Mr. Speaker, I want to respond to my friend from Markham. He and I have had this debate several times and this gives us an opportunity.
First, I have two simple questions. One is with regard to the capital cost allowance.
As an old-time banker, my friend from Markham realizes that in order to take advantage of the capital cost allowance in any business venture, there have to be profits. In order to have profits, there has to be a good business climate, and that seems to have been lacking in the forestry business for the last several years.
The Liberal government started the negotiations with Korea I think in 2005, so maybe he would like to respond to that. We just concluded it.
With regard to the Liberal program in forestry, his numbers are wrong. He stated it was $1.3 billion. It was really $1.4 billion, of which $800 million would go to aid the softwood lumber industries across the country.
As we know, there were $5 billion on deposit in the United States. As a former banker, my colleague realizes that banks like to see a flow of money through the till in order to pay off obligations. Most of these companies were being wiped out because of lack of cashflow because they were paying the softwood lumber duty.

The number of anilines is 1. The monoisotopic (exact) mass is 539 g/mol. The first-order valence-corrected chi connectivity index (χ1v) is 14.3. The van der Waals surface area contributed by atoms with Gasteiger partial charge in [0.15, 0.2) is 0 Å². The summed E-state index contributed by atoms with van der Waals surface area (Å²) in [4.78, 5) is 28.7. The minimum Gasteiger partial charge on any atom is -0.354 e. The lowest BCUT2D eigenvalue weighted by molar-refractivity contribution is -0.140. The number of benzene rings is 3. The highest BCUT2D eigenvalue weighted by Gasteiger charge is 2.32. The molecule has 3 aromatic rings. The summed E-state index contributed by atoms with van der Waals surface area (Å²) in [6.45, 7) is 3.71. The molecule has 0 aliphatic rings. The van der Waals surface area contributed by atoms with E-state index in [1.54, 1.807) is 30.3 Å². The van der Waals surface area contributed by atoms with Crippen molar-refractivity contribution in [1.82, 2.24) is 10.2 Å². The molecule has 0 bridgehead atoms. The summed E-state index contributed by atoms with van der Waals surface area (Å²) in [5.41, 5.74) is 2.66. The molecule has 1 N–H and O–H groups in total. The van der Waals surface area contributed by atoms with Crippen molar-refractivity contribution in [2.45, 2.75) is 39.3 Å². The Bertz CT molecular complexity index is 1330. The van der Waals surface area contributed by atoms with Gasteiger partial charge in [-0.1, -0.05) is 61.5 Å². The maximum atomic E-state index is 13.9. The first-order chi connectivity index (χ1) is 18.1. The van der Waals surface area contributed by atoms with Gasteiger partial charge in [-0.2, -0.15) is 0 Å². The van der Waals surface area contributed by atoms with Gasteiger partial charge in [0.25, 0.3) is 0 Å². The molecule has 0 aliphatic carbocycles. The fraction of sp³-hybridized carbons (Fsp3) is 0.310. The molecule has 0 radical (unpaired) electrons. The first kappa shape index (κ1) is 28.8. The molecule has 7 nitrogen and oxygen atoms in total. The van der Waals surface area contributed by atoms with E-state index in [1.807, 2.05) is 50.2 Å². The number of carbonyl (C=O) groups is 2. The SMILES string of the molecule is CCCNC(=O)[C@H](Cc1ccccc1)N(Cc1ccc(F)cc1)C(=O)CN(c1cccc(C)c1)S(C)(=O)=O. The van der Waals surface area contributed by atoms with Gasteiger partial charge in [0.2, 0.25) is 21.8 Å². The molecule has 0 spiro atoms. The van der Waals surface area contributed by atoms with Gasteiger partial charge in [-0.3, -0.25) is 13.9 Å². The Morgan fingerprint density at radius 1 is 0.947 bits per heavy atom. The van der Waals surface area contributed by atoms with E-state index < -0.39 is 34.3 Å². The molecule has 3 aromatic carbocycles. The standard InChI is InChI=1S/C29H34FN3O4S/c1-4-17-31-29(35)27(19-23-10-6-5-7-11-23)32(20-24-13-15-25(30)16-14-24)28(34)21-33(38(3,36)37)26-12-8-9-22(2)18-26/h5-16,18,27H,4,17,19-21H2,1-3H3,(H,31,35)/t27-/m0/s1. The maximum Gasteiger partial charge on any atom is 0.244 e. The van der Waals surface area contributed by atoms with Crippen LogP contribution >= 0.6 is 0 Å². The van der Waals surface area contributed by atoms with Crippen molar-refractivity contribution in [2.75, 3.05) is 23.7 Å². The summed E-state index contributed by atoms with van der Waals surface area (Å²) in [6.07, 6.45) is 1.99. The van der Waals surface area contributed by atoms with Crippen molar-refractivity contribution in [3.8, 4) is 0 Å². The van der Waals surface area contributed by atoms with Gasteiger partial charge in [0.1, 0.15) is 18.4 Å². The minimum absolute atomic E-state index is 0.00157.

Out of that $1.4 billion, $800 million were to go immediately to the softwood lumber industries in the whole country, which would have helped them carry on with their businesses. The other $600 million were to go to the economic development agencies, ACOA, the Economic Development Agency of Canada for the Regions of Quebec, which we are debating today, FedNor and Western Economic Diversification. That would have been primarily to help the industries in those particular sections under debate today.
The Liberals did not do it. They had the opportunity to pass it. Would my friend answer why it was not passed? That forced this government to come in with the legislation the Minister of International Trade brought in as soon as the Conservatives formed the government.